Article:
Clip from Police officer, firefighter team up to rescue man in canal by reporter Scott Evans, KTVB News, Boise, ID, June 25, 2014:
Via Question Triggers Probe into Drowning by reporter Harrison Berry in today's Boise Weekly:
In the late afternoon of June 23, Ada County Paramedics pulled Felix Martinez from the New York Canal.
He wasn't breathing. He had no pulse.
By the time Boise firefighter Brent Matthews dove into the canal, Martinez had been flowing with the current for an undetermined amount of time.
...Matthews said he used the Heimlich maneuver -- an emergency technique in which abdominal thrusts are repeated until a blockage is pushed out of a choking victim's airway -- until sand and other debris poured out of Martinez's mouth. Matthews then performed CPR for 25 minutes until he believed the victim had a pulse. Martinez was quickly loaded into an ambulance and taken to Saint Alphonsus Regional Medical Center.
Martinez's condition worsened; within five days, he was dead.
...Martinez, a homeless man, may not have attracted much attention prior to the incident, but because of the circumstances of his rescue, he has been the subject of a formal inquiry -- in large part because of Peter Heimlich, son of Dr. Henry Heimlich, for whom the maneuver is named.
...(Peter) Heimlich said when he first saw KTVB's report on the rescue, including the interview with Boise firefighter Matthews, he was incredulous.
"My first question was, 'What articles is [Matthews] talking about?"
Heimlich fired off a request for an inquest into the rescue and death of Martinez to the office of Mayor Dave Bieter...[Boise Weekly] confirmed that a copy of the request was received by Ada County Coroner Erwin Sonnenberg.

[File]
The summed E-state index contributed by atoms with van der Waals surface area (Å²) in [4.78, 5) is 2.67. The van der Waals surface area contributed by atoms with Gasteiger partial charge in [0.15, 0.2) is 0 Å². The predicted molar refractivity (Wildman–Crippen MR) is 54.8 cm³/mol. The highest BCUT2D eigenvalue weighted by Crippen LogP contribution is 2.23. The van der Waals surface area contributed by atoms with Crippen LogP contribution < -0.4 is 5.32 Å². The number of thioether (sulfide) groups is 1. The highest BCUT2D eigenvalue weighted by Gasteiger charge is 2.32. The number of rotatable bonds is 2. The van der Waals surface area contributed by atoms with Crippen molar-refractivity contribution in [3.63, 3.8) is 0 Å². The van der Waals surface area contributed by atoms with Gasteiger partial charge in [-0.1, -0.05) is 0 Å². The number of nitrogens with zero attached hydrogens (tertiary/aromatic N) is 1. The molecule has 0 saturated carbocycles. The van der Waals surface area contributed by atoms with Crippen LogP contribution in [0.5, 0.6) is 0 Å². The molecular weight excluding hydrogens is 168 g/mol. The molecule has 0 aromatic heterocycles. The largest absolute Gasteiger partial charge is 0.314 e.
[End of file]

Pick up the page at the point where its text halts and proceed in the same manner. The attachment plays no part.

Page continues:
"A fireman is a city employee. He used an unapproved drowning-rescue treatment on a patient. At this point, there are no parties interested in finding out why Mr. Matthews performed this treatment on Mr. Martinez, and I think there needs to be some governmental oversight," Sonnenberg told Boise Weekly.
...Heimlich's attempts to spur an investigation by the Boise Fire Department have been successful, and an incident review is taking place so BFD can better discern the facts of the case.
Via reporter Tom Jackman's June 3, 2011 Washington Post article:
In Tampa, which has one of the highest drowning rates in the country, Dr. James Orlowski said he has documented nearly 40 cases where rescuers performing the Heimlich maneuver have caused complications for the victim. Orlowski is chief of pediatrics and pediatric intensive care at University Community Hospital in Tampa.
Click here for my compilation of reports and statements by medical and water safety organizations re: the use of the Heimlich maneuver to revive near-drowning victims.